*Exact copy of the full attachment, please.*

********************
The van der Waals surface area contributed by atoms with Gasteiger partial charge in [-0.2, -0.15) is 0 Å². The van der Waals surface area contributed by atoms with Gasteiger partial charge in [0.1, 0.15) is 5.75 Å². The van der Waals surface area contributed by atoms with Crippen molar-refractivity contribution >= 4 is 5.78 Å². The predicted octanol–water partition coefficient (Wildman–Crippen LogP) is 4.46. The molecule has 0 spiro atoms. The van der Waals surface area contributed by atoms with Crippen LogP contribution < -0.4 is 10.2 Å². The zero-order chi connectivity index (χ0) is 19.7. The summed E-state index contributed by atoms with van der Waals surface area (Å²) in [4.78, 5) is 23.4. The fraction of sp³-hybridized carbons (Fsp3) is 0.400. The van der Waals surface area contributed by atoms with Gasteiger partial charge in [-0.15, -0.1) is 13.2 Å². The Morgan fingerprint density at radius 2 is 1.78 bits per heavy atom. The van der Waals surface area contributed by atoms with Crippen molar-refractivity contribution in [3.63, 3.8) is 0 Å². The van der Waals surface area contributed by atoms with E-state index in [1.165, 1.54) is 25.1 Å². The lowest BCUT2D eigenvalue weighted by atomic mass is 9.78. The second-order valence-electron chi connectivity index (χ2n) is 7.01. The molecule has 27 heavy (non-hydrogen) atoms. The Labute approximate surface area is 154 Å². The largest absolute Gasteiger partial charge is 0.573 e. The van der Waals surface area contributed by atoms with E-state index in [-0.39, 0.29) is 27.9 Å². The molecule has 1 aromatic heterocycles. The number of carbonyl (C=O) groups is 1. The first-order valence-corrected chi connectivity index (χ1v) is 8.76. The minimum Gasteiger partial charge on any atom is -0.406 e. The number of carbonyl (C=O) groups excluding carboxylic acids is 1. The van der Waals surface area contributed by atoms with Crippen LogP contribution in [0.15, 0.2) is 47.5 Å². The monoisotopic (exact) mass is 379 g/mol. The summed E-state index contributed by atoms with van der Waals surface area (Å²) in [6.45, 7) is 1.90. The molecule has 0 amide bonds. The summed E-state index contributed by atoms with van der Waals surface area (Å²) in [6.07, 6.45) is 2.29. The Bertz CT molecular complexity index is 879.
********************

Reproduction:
The van der Waals surface area contributed by atoms with Gasteiger partial charge in [-0.2, -0.15) is 0 Å². The van der Waals surface area contributed by atoms with Gasteiger partial charge in [0.1, 0.15) is 5.75 Å². The van der Waals surface area contributed by atoms with Crippen molar-refractivity contribution >= 4 is 5.78 Å². The predicted octanol–water partition coefficient (Wildman–Crippen LogP) is 4.46. The molecule has 0 spiro atoms. The van der Waals surface area contributed by atoms with Crippen LogP contribution < -0.4 is 10.2 Å². The zero-order chi connectivity index (χ0) is 19.7. The summed E-state index contributed by atoms with van der Waals surface area (Å²) in [4.78, 5) is 23.4. The fraction of sp³-hybridized carbons (Fsp3) is 0.400. The van der Waals surface area contributed by atoms with Gasteiger partial charge in [-0.15, -0.1) is 13.2 Å². The Morgan fingerprint density at radius 2 is 1.78 bits per heavy atom. The van der Waals surface area contributed by atoms with Crippen molar-refractivity contribution in [3.63, 3.8) is 0 Å². The van der Waals surface area contributed by atoms with E-state index in [1.165, 1.54) is 25.1 Å². The lowest BCUT2D eigenvalue weighted by atomic mass is 9.78. The second-order valence-electron chi connectivity index (χ2n) is 7.01. The molecule has 27 heavy (non-hydrogen) atoms. The Labute approximate surface area is 154 Å². The largest absolute Gasteiger partial charge is 0.573 e. The van der Waals surface area contributed by atoms with E-state index in [-0.39, 0.29) is 27.9 Å². The molecule has 1 aromatic heterocycles. The number of carbonyl (C=O) groups is 1. The first-order valence-corrected chi connectivity index (χ1v) is 8.76. The minimum Gasteiger partial charge on any atom is -0.406 e. The number of carbonyl (C=O) groups excluding carboxylic acids is 1. The van der Waals surface area contributed by atoms with Crippen LogP contribution in [0.15, 0.2) is 47.5 Å². The monoisotopic (exact) mass is 379 g/mol. The summed E-state index contributed by atoms with van der Waals surface area (Å²) in [6.45, 7) is 1.90. The molecule has 0 amide bonds. The summed E-state index contributed by atoms with van der Waals surface area (Å²) in [6.07, 6.45) is 2.29. The Bertz CT molecular complexity index is 879.